Every constitution defines and is defined by a period in time. Like all law the creation and application of constitutions require reference to the past and future respectively Every instance of constitution-making is an attempt to control behavior over an extended period of time. Therefore constitutions will be drafted, both in style and substance, to reflect that temporal ambition. The effectiveness of a constitution also requires that its interpretation makes reference to the understanding of its rules held by the constitution-makers. As a result, and notwithstanding the efforts to make it suitable over a long period by its creators, every constitution is bound to become unsuitable. Courts employ a number of devices to cope with the inevitable obsolescence of constitutions but, sooner or later, every constitution will have to be discarded and a new constitutional era begun.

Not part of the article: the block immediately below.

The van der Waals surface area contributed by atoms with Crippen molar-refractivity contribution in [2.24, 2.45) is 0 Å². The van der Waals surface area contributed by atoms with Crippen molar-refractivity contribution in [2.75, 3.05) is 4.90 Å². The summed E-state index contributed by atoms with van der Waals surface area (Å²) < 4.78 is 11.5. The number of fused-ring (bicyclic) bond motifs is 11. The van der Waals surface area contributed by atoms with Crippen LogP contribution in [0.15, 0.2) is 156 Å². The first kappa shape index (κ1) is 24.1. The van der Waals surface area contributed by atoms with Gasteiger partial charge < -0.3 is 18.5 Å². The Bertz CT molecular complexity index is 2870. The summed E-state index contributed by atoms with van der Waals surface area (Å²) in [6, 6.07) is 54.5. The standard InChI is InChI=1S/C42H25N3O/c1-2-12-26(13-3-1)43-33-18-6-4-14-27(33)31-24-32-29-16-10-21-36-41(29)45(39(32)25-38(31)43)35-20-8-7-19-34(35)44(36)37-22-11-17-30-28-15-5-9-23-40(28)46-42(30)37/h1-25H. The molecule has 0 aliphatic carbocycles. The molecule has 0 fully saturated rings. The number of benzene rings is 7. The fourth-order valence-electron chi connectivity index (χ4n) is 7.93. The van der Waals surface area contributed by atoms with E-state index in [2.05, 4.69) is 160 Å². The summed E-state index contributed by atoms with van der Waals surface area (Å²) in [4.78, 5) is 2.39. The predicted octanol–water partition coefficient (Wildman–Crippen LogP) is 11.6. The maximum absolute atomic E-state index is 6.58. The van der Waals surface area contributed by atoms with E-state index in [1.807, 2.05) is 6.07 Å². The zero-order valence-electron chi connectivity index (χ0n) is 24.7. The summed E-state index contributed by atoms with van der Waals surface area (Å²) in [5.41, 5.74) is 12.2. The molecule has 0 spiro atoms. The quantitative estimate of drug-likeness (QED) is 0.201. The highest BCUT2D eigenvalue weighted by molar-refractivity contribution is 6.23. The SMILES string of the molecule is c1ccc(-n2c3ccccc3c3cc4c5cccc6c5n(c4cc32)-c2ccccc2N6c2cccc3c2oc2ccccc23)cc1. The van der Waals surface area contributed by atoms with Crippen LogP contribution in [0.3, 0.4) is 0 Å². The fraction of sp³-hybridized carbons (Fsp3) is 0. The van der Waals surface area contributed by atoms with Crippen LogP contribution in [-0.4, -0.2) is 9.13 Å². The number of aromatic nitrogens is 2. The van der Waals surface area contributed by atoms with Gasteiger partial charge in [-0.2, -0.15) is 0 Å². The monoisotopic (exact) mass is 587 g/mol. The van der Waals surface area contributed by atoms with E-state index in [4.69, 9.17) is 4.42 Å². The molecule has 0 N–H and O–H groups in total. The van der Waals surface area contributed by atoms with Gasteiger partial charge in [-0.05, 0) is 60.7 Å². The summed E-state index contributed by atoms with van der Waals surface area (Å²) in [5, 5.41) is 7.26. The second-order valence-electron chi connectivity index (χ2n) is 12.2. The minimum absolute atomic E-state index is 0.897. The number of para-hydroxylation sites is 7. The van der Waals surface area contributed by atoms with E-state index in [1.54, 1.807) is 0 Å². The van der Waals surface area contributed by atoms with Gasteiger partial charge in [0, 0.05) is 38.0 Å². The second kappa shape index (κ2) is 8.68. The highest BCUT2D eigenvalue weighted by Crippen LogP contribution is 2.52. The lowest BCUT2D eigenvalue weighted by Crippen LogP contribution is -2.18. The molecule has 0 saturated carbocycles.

Kay, Richard, "Constitutional Chrononomy" (2000). Faculty Articles and Papers. 513.